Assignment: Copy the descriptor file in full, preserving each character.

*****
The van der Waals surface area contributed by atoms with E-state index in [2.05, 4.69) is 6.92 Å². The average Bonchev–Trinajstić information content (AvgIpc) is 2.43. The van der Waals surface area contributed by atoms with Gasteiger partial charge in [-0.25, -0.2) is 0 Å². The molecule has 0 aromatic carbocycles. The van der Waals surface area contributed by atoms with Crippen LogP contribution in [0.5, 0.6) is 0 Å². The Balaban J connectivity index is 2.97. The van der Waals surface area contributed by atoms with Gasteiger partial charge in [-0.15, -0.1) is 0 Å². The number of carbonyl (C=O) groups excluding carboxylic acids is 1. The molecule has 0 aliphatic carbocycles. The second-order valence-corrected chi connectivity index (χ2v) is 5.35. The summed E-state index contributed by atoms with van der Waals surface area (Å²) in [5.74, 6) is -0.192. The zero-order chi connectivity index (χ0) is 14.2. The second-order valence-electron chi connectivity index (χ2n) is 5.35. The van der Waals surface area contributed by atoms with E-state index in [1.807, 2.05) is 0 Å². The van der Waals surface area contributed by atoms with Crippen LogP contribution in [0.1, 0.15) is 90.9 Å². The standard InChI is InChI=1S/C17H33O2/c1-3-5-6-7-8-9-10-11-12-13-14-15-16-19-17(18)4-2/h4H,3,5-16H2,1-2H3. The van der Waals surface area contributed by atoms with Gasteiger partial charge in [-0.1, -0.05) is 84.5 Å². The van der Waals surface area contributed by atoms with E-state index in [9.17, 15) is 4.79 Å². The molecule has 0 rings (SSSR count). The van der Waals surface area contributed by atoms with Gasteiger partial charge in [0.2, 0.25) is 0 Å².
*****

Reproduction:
The van der Waals surface area contributed by atoms with E-state index in [2.05, 4.69) is 6.92 Å². The average Bonchev–Trinajstić information content (AvgIpc) is 2.43. The van der Waals surface area contributed by atoms with Gasteiger partial charge in [-0.25, -0.2) is 0 Å². The molecule has 0 aromatic carbocycles. The van der Waals surface area contributed by atoms with Crippen LogP contribution in [0.5, 0.6) is 0 Å². The Balaban J connectivity index is 2.97. The van der Waals surface area contributed by atoms with Gasteiger partial charge in [-0.15, -0.1) is 0 Å². The number of carbonyl (C=O) groups excluding carboxylic acids is 1. The molecule has 0 aliphatic carbocycles. The second-order valence-corrected chi connectivity index (χ2v) is 5.35. The summed E-state index contributed by atoms with van der Waals surface area (Å²) in [5.74, 6) is -0.192. The zero-order chi connectivity index (χ0) is 14.2. The second-order valence-electron chi connectivity index (χ2n) is 5.35. The van der Waals surface area contributed by atoms with E-state index in [1.807, 2.05) is 0 Å². The van der Waals surface area contributed by atoms with Crippen LogP contribution in [0.1, 0.15) is 90.9 Å². The standard InChI is InChI=1S/C17H33O2/c1-3-5-6-7-8-9-10-11-12-13-14-15-16-19-17(18)4-2/h4H,3,5-16H2,1-2H3. The van der Waals surface area contributed by atoms with Gasteiger partial charge in [-0.1, -0.05) is 84.5 Å². The van der Waals surface area contributed by atoms with E-state index in [9.17, 15) is 4.79 Å². The molecule has 0 rings (SSSR count). The van der Waals surface area contributed by atoms with Gasteiger partial charge in [0.2, 0.25) is 0 Å².